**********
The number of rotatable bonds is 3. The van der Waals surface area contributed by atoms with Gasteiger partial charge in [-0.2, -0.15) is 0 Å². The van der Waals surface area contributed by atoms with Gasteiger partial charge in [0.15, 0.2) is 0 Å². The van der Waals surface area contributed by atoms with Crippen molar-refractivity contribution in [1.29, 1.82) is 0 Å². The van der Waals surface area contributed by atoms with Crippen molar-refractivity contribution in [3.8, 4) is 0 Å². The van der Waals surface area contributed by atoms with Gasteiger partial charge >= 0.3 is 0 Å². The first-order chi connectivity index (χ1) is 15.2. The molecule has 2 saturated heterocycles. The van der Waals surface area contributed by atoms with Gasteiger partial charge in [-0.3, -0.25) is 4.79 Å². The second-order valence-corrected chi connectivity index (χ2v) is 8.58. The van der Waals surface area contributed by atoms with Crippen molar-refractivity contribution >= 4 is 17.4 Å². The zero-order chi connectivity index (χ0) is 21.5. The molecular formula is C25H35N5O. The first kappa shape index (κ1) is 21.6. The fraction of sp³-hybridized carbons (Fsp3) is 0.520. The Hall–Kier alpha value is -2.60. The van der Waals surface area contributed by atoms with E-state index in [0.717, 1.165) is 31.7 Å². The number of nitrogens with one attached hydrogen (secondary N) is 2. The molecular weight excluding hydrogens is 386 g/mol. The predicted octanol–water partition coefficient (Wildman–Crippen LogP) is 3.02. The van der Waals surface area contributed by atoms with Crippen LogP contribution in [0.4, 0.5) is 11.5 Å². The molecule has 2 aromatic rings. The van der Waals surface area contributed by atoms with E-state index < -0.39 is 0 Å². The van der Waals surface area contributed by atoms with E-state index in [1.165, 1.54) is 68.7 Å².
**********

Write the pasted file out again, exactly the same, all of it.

The number of rotatable bonds is 3. The van der Waals surface area contributed by atoms with Gasteiger partial charge in [-0.2, -0.15) is 0 Å². The van der Waals surface area contributed by atoms with Gasteiger partial charge in [0.15, 0.2) is 0 Å². The van der Waals surface area contributed by atoms with Crippen molar-refractivity contribution in [1.29, 1.82) is 0 Å². The van der Waals surface area contributed by atoms with Crippen molar-refractivity contribution in [3.8, 4) is 0 Å². The van der Waals surface area contributed by atoms with Gasteiger partial charge >= 0.3 is 0 Å². The first-order chi connectivity index (χ1) is 15.2. The molecule has 2 saturated heterocycles. The van der Waals surface area contributed by atoms with Gasteiger partial charge in [-0.3, -0.25) is 4.79 Å². The second-order valence-corrected chi connectivity index (χ2v) is 8.58. The van der Waals surface area contributed by atoms with Crippen molar-refractivity contribution >= 4 is 17.4 Å². The zero-order chi connectivity index (χ0) is 21.5. The molecular formula is C25H35N5O. The first kappa shape index (κ1) is 21.6. The fraction of sp³-hybridized carbons (Fsp3) is 0.520. The Hall–Kier alpha value is -2.60. The van der Waals surface area contributed by atoms with E-state index in [0.717, 1.165) is 31.7 Å². The number of nitrogens with one attached hydrogen (secondary N) is 2. The molecular weight excluding hydrogens is 386 g/mol. The predicted octanol–water partition coefficient (Wildman–Crippen LogP) is 3.02. The van der Waals surface area contributed by atoms with Crippen LogP contribution in [0.4, 0.5) is 11.5 Å². The molecule has 2 aromatic rings. The van der Waals surface area contributed by atoms with E-state index < -0.39 is 0 Å². The van der Waals surface area contributed by atoms with E-state index in [1.165, 1.54) is 68.7 Å².